The European debt crisis and global challenges have cast a pall over the Swiss Alpine resort town of Davos unlike anything experienced before at the World Economic Forum, leading economists said.
"The mood here is one of depression and gloom and no one is sure if the future will be any better," Muhammad Yunus, a Nobel-winning Bangladeshi economist and founder of Grameen Bank, told China Daily at the forum.
Yunus won international acclaim for providing micro-credit to people with little or no collateral.
A frequent speaker at the forum, which has been held since 1971, Yunus said that this year's atmosphere was the worst in his memory. "I found that confidence (among attendees) has fallen to its lowest level," Yunus said. "There has never been a more critical time since the forum started."
During discussions with politicians, academics and business leaders, Yunus said that the same issues, failing financial systems, the European crisis and concerns over the environment, are raised.
"People don't have confidence in the current global system now. This may be the chance to redesign the system," Yunus said.
Having attended the forum for three consecutive years, Yan Xuetong, dean of the Institute of Modern International Relations at Tsinghua University, told China Daily that he also sensed the gloomy atmosphere at Davos.
"I think confidence is perhaps still falling and has not reached its lowest level," Yan said.
Europe may struggle to come up with solutions this year and the situation may yet worsen, he said.
But Jin Canrong, professor of international studies at Renmin University of China, had a different point of view. "Based on my observations, Europe, the United States and Japan will maneuver out of their difficulties and hopefully confidence will recover soon," Jin said.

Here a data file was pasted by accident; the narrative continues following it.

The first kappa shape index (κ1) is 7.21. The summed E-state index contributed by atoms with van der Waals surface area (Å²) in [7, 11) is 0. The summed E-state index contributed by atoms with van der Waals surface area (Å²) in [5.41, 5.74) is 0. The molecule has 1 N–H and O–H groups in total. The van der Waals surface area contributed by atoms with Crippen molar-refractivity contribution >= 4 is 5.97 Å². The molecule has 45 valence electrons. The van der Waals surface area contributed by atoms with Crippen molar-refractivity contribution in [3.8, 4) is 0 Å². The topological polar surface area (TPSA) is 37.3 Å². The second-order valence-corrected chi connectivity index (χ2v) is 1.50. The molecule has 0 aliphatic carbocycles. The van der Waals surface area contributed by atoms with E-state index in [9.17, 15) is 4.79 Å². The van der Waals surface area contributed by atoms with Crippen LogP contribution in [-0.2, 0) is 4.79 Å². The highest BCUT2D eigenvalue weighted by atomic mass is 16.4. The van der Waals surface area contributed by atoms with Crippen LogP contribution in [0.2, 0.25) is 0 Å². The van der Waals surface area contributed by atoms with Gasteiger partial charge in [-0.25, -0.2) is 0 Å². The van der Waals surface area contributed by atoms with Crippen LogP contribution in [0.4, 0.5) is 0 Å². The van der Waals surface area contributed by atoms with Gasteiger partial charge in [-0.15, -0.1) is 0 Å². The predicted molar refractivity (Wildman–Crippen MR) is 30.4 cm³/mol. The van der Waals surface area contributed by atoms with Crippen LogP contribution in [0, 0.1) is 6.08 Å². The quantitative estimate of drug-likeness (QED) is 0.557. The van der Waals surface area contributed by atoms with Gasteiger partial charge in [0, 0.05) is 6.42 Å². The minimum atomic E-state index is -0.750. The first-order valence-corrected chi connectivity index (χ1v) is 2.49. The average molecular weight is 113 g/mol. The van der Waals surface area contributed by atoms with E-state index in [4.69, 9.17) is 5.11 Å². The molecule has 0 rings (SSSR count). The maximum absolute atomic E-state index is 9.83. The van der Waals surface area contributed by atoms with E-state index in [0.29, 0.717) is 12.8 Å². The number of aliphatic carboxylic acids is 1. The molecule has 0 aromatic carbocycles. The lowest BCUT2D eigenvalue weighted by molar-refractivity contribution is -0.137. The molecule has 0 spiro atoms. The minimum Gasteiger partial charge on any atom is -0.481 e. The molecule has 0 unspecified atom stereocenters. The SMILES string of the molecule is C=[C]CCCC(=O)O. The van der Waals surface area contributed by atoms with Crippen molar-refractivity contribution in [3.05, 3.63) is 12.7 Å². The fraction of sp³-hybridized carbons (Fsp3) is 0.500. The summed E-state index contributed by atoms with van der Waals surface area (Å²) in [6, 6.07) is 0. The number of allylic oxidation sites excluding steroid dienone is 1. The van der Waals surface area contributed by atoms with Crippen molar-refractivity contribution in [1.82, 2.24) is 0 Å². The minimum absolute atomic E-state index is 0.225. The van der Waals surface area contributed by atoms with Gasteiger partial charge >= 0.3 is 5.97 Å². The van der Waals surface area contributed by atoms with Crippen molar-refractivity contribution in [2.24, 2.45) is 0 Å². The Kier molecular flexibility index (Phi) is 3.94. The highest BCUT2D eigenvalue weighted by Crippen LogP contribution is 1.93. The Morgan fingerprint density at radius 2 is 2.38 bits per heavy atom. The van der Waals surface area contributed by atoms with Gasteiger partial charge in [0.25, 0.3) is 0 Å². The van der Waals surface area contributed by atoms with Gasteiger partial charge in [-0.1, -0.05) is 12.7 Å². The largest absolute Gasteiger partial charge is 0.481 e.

Jin said the forum is designed to be a "fact-seeking and note-comparing" exercise for Western countries. "They may take more concrete action after they have a better understanding of this rapidly changing world," Jin said.
Jin's judgment found resonance in a speech by German Chancellor Angela Merkel.
During a keynote address at the forum's opening, Merkel said that the European Union will develop proper political structures to ensure the euro's viability.
"The message is that we are ready for more commitment," she said. "We are no longer making excuses. We have taken some steps closer to a fiscal union, but we can go faster, gain speed and become more decisive.
"I'm absolutely convinced that we will get out of this crisis."
However, on the eve of the forum, the International Monetary Fund (IMF) sharply cut its forecast for world growth this year. Prospects have dimmed and risks to financial stability have increased with intensifying strains in the euro area weighing on the global outlook, the IMF said.,
In an update to its World Economic Outlook, the IMF said that the euro area would fall into recession in 2012 after the euro area crisis entered a "perilous new phase" toward the end of last year, affecting other parts of the world including the US, emerging markets, and developing countries.
"The outlook for growth is mediocre, and it could be worse," wrote Olivier Blanchard, the IMF's economic counselor and director of the research department, on its website. "The world recovery, which was weak in the first place, is in danger of stalling. The epicenter of the danger is Europe, but the rest of the world is increasingly affected."